Window to the Law: Ensuring Impartial Appraisals

Window to the Law: Ensuring Impartial Appraisals

Feb 7, 2023
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Real estate transactions rely on an objective appraisal to determine a home’s market value, but evidence suggests there’s potential for racial bias in the appraisal process. Learn more about the Property Appraisal and Valuation Equity action plan to eliminate racial and ethnic bias in home valuations, and find tips to ensure an impartial appraisal.

Window to the Law: Ensuring Impartial Appraisals - Transcript

Welcome to Window to the Law, I’m Charlie Lee, Senior Counsel and Director of Legal Affairs. In this video, we’ll discuss how real estate professionals can help ensure that their clients receive an impartial and objective appraisal.

Whether purchasing, selling or refinancing a home, an appraisal is a critical element for these significant transactions. Lenders and home buyers and sellers expect and rely on the appraisal to provide an independent, fair and objective estimate of the market value of a home, and a successful deal hinges on them. It’s for this reason that appraisers are legally and ethically required to perform an appraisal with impartiality, objectivity, and independence and to comply with all laws and regulations, including fair housing laws.

However, you may be familiar with recent reports of Black homeowners, for example, initially receiving questionably low appraisals and then obtaining a higher one after removing personal effects from their homes. In fact, the Federal Housing Financing Authority recently reviewed millions of cases, and found evidence of potential race-related bias in thousands of appraisals. In response, an interagency task force was formed by President Biden, called Property Appraisal and Valuation Equity or PAVE, to develop recommendations to eliminate racial and ethnic bias in the appraisal process. In March 2022, PAVE released an action plan aimed at rooting out racial and ethnic bias in home valuations. Details about the plan can be found on PAVE’s website or on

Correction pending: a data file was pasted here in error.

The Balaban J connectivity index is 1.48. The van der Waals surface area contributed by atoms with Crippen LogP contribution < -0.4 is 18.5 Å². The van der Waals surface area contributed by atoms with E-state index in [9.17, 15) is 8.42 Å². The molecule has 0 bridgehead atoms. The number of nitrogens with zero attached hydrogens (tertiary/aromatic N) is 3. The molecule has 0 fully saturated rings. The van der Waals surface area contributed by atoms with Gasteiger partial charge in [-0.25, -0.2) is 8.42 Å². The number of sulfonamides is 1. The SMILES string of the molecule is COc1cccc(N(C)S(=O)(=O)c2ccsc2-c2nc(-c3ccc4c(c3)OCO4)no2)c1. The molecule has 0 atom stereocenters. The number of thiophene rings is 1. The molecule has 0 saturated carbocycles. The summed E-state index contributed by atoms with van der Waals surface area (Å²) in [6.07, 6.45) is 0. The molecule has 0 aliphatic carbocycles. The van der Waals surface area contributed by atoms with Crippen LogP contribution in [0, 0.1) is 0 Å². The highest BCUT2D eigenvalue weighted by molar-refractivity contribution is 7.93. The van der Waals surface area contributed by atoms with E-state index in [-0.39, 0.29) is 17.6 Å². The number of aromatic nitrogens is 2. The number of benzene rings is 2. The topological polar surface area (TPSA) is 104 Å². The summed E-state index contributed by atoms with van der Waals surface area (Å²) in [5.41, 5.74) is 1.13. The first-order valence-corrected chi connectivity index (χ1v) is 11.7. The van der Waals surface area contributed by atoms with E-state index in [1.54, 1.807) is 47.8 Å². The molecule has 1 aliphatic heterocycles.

Real estate professionals including appraisers are required to uphold fair housing laws. In fact, REALTORS®, which includes appraiser members, are committed to uploading the REALTOR® Code of Ethics and Article 10’s prohibition from denying equal professional services or discriminating against any person based on race, color, religion, sex, disability, familial status, national origin, sexual orientation or gender identity.

To help your client obtain an impartial and objective appraisal, here are some tips and recommendations:

  • When your client is selecting a lender, advise them to ask about the lender’s policies for preventing and addressing bias in appraisals, their criteria for selecting appraisers, and whether they require fair housing and implicit bias training.
  • Second, provide the appraiser with relevant and objective data about the property, including comparable home sales, and to be available to answer their questions. Be clear that your intent is only to provide helpful information as to avoid any misinterpretation of improper influence.
  • Third, if factual information about the property is incorrect or relevant comp data wasn’t considered in the appraisal, inform your client they can request a reconsideration of value or ROV from the lender.
  • Next, if the ROV isn’t effective, your client can ask their lender to conduct an appraisal review, which is a formal evaluation of the quality of the appraiser’s work, or to obtain a second appraisal.
  • Lastly, if you or your client suspects improper bias, either of you can contact the Appraisal Complaint National Hotline, or file a complaint directly with HUD, CFPB, state appraiser licensing and regulatory boards, and the local housing or civil rights authorities.

Thank you for watching this episode of Window to the Law.

Additional Resources

Topic: Appraisal & Valuation

A professional estimate of the value of a property, often used to set prices for buying, selling, or refinancing real estate.

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